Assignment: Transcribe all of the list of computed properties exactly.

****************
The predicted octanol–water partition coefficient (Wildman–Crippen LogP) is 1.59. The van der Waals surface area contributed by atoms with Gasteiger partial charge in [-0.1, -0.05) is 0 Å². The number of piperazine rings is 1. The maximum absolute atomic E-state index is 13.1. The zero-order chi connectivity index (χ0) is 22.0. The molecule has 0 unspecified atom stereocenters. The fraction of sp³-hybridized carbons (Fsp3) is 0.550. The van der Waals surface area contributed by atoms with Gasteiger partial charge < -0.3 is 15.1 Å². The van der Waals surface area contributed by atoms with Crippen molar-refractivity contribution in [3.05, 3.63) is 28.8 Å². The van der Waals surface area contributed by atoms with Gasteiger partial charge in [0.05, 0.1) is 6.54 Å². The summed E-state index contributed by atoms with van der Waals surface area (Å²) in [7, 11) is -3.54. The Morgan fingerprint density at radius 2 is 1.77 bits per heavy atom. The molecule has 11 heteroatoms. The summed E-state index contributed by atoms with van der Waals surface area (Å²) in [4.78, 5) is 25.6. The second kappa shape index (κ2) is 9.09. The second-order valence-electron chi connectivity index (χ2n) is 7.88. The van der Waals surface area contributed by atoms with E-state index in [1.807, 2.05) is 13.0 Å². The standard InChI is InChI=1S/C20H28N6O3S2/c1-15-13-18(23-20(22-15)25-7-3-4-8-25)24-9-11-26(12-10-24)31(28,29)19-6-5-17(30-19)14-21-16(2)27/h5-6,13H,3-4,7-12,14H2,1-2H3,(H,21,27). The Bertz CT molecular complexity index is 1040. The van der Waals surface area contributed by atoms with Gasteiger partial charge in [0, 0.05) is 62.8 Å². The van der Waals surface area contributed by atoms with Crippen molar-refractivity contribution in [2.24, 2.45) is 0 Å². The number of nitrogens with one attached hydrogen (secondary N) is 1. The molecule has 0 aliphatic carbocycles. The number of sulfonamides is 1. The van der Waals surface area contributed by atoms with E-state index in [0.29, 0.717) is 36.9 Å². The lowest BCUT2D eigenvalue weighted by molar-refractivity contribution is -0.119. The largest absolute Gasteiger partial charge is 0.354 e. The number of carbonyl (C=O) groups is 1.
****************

The predicted octanol–water partition coefficient (Wildman–Crippen LogP) is 1.59. The van der Waals surface area contributed by atoms with Gasteiger partial charge in [-0.1, -0.05) is 0 Å². The number of piperazine rings is 1. The maximum absolute atomic E-state index is 13.1. The zero-order chi connectivity index (χ0) is 22.0. The molecule has 0 unspecified atom stereocenters. The fraction of sp³-hybridized carbons (Fsp3) is 0.550. The van der Waals surface area contributed by atoms with Gasteiger partial charge < -0.3 is 15.1 Å². The van der Waals surface area contributed by atoms with Crippen molar-refractivity contribution in [3.05, 3.63) is 28.8 Å². The van der Waals surface area contributed by atoms with Gasteiger partial charge in [0.05, 0.1) is 6.54 Å². The summed E-state index contributed by atoms with van der Waals surface area (Å²) in [7, 11) is -3.54. The Morgan fingerprint density at radius 2 is 1.77 bits per heavy atom. The molecule has 11 heteroatoms. The summed E-state index contributed by atoms with van der Waals surface area (Å²) in [4.78, 5) is 25.6. The second kappa shape index (κ2) is 9.09. The second-order valence-electron chi connectivity index (χ2n) is 7.88. The van der Waals surface area contributed by atoms with E-state index in [1.807, 2.05) is 13.0 Å². The standard InChI is InChI=1S/C20H28N6O3S2/c1-15-13-18(23-20(22-15)25-7-3-4-8-25)24-9-11-26(12-10-24)31(28,29)19-6-5-17(30-19)14-21-16(2)27/h5-6,13H,3-4,7-12,14H2,1-2H3,(H,21,27). The Bertz CT molecular complexity index is 1040. The van der Waals surface area contributed by atoms with Gasteiger partial charge in [0, 0.05) is 62.8 Å². The van der Waals surface area contributed by atoms with Crippen molar-refractivity contribution in [2.24, 2.45) is 0 Å². The number of nitrogens with one attached hydrogen (secondary N) is 1. The molecule has 0 aliphatic carbocycles. The number of sulfonamides is 1. The van der Waals surface area contributed by atoms with E-state index in [0.29, 0.717) is 36.9 Å². The lowest BCUT2D eigenvalue weighted by molar-refractivity contribution is -0.119. The largest absolute Gasteiger partial charge is 0.354 e. The number of carbonyl (C=O) groups is 1.